Giorgia Meloni is a Christian and a right-wing nationalist. How will she relate to Pope Francis?
Pope Francis and Giorgia Meloni have never met, but they are destined to do so after she becomes Italy’s first female prime minister and leader of the country’s most far-right-wing government since World War II later this month.
There is much speculation about how they will relate to each other. Their positions on the migrant question appear to be diametrically opposed. Her nationalist identity politics and her understanding of Christianity appears to exclude rather than include and communicate a very different vision to that of Francis. At the same time, she, like the pope, is very concerned about the low birthrate in Italy and wants to increase that. They both see the need to create jobs so that young, qualified people do not have to leave the country.
There is much speculation about how Pope Francis and Giorgia Meloni will relate to each other. Their positions on the migrant question appear to be diametrically opposed.
Given all this, Vatican sources contacted by America (who wish to remain anonymous because they are not authorized to speak on the subject) believe that the 85-year-old pope and the 45-year-old soon-to-be prime minister of Italy could in fact develop a constructive relationship.
Ms. Meloni has spoken little since she won the election and instead has emphasized that since she now has “great responsibility,” she needs to speak carefully, an attitude appreciated in the Vatican, sources told America.
“The Vatican does not seek to influence or interfere in Italian politics. Its doors are always open to all, from the president of France, Emmanuel Macron, to the Hungarian prime minister, Viktor Orban, and they will be open to Giorgia Meloni,” one senior Vatican official said.
He added, “Meloni is a person who has an idea of Christianity that is ‘sui generis,’ and I believe that we must not judge nor jump to conclusions before seeing how she moves.”
In her autobiography, Io sono Giorgia (“I am Giorgia”), Ms. Meloni wrote about her life and her faith.
“Meloni is a person who has an idea of Christianity that is ‘sui generis,’ and I believe that we must not judge nor jump to conclusions before seeing how she moves.”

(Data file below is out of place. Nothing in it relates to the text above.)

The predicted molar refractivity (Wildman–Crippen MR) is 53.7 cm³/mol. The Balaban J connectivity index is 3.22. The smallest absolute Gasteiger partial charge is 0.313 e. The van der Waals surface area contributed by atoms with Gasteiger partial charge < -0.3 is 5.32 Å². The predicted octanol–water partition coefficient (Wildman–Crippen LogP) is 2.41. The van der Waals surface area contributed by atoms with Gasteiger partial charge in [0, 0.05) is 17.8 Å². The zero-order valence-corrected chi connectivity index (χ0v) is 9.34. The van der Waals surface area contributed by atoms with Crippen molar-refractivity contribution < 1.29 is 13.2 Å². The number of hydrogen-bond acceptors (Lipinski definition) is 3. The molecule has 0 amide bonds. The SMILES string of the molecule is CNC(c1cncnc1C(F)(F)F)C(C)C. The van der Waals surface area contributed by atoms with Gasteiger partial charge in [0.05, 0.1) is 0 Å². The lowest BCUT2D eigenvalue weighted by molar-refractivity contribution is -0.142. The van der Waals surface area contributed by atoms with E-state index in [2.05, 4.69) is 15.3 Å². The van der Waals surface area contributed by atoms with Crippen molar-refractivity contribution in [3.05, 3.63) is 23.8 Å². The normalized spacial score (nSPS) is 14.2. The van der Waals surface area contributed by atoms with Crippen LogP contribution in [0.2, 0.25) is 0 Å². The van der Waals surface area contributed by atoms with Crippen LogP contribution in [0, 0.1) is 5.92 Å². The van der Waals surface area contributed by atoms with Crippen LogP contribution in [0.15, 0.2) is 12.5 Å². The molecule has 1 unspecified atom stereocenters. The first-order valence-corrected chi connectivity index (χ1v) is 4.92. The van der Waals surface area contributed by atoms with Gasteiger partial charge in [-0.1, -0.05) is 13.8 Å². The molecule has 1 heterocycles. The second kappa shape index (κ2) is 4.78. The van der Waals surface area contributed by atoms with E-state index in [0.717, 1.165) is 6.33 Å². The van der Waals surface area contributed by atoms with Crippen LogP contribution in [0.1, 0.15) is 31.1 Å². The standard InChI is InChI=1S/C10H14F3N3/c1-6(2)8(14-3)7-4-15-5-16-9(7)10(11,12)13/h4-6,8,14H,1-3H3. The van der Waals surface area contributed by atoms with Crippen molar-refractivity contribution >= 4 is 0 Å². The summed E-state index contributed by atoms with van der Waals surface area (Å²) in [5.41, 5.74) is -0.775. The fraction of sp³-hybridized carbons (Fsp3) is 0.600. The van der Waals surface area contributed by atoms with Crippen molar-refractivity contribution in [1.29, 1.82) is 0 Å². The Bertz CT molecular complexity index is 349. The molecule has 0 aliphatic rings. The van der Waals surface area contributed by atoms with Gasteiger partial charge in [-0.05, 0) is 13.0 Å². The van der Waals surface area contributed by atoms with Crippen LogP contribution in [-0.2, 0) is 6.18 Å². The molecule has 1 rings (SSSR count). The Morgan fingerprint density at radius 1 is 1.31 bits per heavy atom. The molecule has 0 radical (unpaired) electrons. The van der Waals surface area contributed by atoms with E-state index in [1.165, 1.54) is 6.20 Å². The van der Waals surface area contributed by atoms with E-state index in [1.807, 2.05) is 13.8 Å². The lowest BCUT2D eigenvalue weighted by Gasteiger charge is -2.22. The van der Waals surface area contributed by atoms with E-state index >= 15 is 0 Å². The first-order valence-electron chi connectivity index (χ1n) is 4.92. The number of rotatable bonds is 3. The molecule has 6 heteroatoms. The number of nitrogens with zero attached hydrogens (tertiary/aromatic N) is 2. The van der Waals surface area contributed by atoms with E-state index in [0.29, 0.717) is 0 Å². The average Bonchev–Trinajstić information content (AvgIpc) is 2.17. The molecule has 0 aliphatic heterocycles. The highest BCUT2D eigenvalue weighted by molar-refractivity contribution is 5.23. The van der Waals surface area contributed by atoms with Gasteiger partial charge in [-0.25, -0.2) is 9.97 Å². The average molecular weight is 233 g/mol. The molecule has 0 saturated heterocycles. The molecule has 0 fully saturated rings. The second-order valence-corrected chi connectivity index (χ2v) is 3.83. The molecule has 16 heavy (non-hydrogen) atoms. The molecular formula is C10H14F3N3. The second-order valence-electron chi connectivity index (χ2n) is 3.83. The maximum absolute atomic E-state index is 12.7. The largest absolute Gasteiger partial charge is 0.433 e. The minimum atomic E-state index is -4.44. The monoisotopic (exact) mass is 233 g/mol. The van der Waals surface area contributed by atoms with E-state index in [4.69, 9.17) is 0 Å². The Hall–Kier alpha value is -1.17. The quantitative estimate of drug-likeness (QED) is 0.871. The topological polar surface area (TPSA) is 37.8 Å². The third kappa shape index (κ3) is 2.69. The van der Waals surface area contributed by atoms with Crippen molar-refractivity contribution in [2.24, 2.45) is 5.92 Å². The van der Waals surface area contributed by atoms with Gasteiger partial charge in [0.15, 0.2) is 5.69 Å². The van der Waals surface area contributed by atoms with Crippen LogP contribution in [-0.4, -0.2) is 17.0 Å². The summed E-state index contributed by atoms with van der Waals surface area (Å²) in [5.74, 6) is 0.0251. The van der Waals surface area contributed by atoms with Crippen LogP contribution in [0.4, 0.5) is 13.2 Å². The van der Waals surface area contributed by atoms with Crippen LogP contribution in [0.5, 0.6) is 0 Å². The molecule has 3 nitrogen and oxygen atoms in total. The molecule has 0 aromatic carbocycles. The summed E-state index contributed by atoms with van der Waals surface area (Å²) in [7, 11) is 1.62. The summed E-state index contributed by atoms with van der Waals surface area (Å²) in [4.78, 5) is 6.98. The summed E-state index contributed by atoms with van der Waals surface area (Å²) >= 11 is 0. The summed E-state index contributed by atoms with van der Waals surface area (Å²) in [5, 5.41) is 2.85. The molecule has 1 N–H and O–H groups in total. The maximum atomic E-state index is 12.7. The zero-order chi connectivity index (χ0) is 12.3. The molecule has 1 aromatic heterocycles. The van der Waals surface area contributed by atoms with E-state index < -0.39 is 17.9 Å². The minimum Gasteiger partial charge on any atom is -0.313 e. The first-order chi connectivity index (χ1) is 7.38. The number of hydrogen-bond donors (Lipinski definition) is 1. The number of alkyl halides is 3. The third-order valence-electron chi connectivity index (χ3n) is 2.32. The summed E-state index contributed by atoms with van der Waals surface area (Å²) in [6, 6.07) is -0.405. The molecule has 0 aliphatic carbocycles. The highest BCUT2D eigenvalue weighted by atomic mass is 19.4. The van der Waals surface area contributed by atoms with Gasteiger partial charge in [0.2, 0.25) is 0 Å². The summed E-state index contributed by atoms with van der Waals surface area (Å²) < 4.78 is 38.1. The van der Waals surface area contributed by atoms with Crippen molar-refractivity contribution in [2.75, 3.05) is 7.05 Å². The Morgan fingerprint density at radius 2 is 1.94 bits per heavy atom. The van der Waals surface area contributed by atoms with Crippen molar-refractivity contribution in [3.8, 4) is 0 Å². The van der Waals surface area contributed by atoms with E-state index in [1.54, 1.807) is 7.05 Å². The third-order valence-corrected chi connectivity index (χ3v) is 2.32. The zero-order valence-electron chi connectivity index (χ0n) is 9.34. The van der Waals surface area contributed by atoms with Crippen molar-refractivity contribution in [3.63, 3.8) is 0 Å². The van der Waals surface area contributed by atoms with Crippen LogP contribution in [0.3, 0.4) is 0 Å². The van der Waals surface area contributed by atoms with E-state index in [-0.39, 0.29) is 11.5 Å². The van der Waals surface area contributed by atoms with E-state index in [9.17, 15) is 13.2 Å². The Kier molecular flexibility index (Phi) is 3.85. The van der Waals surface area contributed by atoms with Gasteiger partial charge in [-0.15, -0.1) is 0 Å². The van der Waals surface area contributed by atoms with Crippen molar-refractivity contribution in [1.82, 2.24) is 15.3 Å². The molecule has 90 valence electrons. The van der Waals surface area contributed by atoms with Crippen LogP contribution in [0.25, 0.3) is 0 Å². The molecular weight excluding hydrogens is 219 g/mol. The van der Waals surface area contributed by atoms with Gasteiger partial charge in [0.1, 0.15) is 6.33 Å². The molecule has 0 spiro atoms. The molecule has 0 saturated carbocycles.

In the section of the book entitled “I am Christian,” she begins by saying, “I owe everything to my mother.” She reveals that her mother, Anna, gave birth to her at the age of 23, resisting pressures to have an abortion. She describes her grandmother Maria as “very devout” and recalls how she and Arianna, her older sister, accompanied their grandmother to Mass every Saturday evening. She says her father, an atheist who left the family when she was very young, objected to having the two girls baptized, but Father Guido, the parish priest of the church they attended, convinced her mother to have them baptized when she was 6 years old.
The “saintly” Father Guido took great care of his flock and saved many from drugs and bad companions, she recalls. “It is thanks to him that I began to come close to God.” Since then, she says, “my dialogue with God has never ceased.” She and her sister served as altar girls. She developed a great devotion to her guardian angel, “a guide, a counselor and one’s best friend,” whom she sometimes identifies with conscience. She is not married but has a six-year-old daughter, Ginevra, with her partner, a journalist who works in the television world; she reveals that every night she recites a prayer to the guardian angel with her daughter as she puts her to sleep.
Ms. Meloni describes St. John Paul II as “another very great man” (like Father Guido), and “the greatest pope of the modern era.” He had a considerable impact on her because “with simplicity and his powerful example, he brought me close to God.” She met him four times, in her political role as city councilor. Her first encounter with him, at the age of 21, was “electrifying,” she writes. She was profoundly touched by how he “heroically” endured suffering in his last years and went to pay her respects when he died in 2005. She wept on that occasion.
Meloni reveals: “I admit that I have not always understood Pope Francis.”